Johnson County High Point Trip Report

Caddo Pk (1,065 ft)

Date: August 18, 2002
Author: Daniel Smith

Since Johnson & Hood Counties are fairly close to my house, I decided that these would make a great quest for the day. As a side note, I find it pretty interesting that these side-by-side counties have highpoints named after Native American tribes that used to live in this area hundreds of years ago (the Comanches won out though with 1,230 feet). I chose to attempt Caddo Peak from the South, which seemed like the best idea based on the topo, but I would soon find out that I was mistaken. The people who owned the southern approach road were moving things in or out (not sure which) of a RyderĘ truck by their garage when I drove up. I asked for their permission and they said that I could go as far as the second gate (where their property ended) but they didn't know how to get in touch with the company that owns the radar array and the summit. I decided that I would go scout out as far as I could on that approach and decide what to do about the summit after that.

Going around the side of their house, I found the first gate, which was guarded by an extremely friendly horse and three curious goats. I jumped that gate (so as not to risk letting the livestock out) and quickly made friends with the guardians (apparently they associated all humans with food). I reached the second fence and saw that the road continued off to the right where the third gate stood at the base of the final slope up to the summit. If someone wanted to get to the summit illegally, he or she could easily jump the 2nd and 3rd gates and continue along the dirt road to where it becomes paved after the third crossing. The paved road would be overgrown with quite a bit of grass and brambles, but would take the highpointer right up to the summit area with its white building and radar array. I suspect that there would be a fairly good view to the southwest through a break in the trees, but that is pure speculation.

The trail/road leading to the summit becomes fairly inclined for a little while, but not bad enough to keep people from being able to jog it. If someone were to do this in August, it would be quite hot in the middle part of the day. However, he or she should still wear long pants to keep from getting scratched up on plants, rocks, or fences. From the north, there is some property that backs right up against the side of the mountain and the people I talked to said that the driveway is just 30 vertical feet below the summit. The summit area from this side is still owned by an unknown company, so no help in crossing that barrier. The other two points are fairly unremarkable. They are noticeably on twin hills. However, they do not feature any semblance of the vertical relief on their neighbor to the East, Caddo Peak.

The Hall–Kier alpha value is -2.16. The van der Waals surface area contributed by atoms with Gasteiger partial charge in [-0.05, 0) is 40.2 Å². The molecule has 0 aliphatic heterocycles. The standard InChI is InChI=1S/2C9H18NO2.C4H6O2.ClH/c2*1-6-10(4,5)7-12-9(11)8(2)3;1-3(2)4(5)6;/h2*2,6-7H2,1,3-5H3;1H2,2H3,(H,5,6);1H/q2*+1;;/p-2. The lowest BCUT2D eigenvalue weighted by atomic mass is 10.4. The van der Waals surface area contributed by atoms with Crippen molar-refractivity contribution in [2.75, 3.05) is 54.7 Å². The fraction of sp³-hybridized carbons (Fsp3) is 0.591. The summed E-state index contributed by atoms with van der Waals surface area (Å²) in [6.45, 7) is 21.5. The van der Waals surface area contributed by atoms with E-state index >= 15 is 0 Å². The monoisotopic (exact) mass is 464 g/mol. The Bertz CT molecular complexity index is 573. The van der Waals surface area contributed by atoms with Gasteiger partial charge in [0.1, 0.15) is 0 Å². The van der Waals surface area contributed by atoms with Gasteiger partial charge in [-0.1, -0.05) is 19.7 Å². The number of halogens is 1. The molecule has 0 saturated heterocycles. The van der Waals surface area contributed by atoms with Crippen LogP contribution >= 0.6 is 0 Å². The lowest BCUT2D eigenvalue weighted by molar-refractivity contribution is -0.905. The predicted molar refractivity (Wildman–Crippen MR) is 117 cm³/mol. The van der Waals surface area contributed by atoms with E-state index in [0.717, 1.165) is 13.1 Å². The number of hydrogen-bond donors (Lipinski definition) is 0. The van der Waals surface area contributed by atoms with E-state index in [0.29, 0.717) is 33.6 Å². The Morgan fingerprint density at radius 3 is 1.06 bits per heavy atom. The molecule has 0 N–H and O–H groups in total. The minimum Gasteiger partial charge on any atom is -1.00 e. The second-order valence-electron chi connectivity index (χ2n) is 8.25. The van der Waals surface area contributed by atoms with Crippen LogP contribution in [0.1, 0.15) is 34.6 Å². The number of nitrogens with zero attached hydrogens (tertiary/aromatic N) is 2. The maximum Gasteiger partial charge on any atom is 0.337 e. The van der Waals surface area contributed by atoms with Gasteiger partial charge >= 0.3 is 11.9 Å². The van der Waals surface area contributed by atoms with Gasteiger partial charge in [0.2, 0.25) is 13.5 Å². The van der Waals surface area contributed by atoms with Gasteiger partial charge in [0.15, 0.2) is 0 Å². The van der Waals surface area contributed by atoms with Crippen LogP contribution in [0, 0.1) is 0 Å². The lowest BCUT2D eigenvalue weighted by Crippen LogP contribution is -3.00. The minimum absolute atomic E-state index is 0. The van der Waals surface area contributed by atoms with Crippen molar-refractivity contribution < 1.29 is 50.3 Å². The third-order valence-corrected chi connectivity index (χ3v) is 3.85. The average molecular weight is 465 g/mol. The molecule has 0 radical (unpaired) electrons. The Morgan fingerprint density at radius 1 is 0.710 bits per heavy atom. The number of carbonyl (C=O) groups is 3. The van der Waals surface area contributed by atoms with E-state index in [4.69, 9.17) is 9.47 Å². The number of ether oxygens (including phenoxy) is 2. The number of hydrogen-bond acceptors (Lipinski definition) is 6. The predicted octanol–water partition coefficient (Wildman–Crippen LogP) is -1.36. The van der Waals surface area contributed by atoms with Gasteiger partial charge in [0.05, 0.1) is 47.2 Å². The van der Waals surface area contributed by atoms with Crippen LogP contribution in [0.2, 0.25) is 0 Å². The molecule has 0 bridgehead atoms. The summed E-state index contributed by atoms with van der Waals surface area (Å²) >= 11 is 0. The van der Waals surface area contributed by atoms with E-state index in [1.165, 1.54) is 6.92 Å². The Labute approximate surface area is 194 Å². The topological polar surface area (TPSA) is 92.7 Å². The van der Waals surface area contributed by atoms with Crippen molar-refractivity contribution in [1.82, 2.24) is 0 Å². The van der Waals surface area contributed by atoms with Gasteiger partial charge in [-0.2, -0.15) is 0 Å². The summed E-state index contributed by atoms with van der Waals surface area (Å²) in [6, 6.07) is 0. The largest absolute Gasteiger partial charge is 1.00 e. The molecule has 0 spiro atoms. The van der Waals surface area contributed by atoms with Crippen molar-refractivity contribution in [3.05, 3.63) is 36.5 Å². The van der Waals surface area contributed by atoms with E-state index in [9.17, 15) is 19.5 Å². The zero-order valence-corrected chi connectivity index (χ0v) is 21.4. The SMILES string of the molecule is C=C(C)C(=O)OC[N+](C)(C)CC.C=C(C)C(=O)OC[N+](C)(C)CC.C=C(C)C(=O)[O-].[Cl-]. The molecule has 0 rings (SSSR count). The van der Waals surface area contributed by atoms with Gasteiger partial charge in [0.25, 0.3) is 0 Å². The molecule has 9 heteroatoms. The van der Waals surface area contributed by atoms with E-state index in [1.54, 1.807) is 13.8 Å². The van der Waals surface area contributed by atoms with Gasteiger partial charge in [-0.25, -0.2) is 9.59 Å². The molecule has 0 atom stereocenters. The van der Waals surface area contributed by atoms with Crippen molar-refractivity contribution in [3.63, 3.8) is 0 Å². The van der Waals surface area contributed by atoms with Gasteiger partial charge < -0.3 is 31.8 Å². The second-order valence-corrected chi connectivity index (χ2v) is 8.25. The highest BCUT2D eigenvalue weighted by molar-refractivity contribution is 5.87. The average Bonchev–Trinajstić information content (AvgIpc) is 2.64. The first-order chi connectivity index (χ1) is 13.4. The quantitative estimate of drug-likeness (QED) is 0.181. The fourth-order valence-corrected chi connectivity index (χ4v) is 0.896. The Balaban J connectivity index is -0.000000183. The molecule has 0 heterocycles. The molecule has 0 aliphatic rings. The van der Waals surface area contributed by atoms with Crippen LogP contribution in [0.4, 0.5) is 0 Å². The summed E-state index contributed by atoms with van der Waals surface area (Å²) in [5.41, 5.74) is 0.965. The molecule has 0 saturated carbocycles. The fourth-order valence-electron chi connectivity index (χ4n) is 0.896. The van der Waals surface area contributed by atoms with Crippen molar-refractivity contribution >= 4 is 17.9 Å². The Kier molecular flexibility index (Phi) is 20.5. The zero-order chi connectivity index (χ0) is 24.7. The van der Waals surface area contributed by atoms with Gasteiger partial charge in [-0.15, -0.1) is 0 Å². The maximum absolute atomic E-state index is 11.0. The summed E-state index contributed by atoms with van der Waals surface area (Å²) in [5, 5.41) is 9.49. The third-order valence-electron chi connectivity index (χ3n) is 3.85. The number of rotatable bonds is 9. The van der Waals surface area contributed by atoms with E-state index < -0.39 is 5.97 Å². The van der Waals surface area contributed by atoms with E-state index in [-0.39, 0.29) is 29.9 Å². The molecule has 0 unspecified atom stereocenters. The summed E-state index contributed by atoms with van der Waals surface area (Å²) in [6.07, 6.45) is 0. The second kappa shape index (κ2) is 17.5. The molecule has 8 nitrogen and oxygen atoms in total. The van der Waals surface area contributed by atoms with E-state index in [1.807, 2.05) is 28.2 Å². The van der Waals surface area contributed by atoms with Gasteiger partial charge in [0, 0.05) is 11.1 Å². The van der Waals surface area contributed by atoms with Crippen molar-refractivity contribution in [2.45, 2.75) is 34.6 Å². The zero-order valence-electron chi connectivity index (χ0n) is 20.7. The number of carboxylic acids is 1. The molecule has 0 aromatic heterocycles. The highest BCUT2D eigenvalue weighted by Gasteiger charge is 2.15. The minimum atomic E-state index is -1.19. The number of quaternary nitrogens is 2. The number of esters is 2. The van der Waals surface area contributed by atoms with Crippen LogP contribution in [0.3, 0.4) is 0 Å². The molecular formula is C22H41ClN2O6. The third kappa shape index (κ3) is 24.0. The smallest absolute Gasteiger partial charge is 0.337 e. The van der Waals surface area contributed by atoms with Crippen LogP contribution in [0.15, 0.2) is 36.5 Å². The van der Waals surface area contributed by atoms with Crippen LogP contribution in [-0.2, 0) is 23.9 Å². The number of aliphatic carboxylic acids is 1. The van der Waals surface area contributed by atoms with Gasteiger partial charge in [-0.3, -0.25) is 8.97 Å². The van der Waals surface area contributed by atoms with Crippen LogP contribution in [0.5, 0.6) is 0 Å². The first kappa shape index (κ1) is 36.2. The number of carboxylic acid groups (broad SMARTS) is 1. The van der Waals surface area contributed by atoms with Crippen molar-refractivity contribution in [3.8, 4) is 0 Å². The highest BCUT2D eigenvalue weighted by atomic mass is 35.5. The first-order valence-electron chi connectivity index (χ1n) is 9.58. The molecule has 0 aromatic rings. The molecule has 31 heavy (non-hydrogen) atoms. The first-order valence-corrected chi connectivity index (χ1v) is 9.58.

Driving Directions to Caddo Peak: Beginning in Fort Worth, TX, go south on I-35W to Burleson. In Burleson, take Exit 38 (TX 174) and continue south to Joshua. Turn right (west) onto FM 917 toward Godley. Turn right (north) onto FM 1902 toward Crowley. Turn right (east) onto FM 913. Turn right (south) after 4 curves onto an unpaved road with a mailbox. Caddo Peak is further south and across 3 gated fences. The people in the nearby house own the property that goes back to the 2nd gate, however a company owns the remaining portion of the road up to the summit.

Driving Directions to Other 2 HPs: Beginning in Fort Worth, TX, go south on I-35W to Burleson. In Burleson, take Exit 38 (TX 174) and continue south to Joshua. Turn right (west) onto FM 917 to Godley. Turn right (northwest) onto FM 171 north toward Cresson. Turn right (north) onto FM 1000 (road will eventually curve west). The road actually crosses one of the 1,060+ foot areas, but you have to go slightly south to find the highest spot. The spot to the north can be reached either by crossing the field or continuing on FM 1000 to where it meets FM 171 north, turning right (northwest) on FM 171 north and the turning right (east) onto the first unpaved road that you see (this actually leads to the owners' house).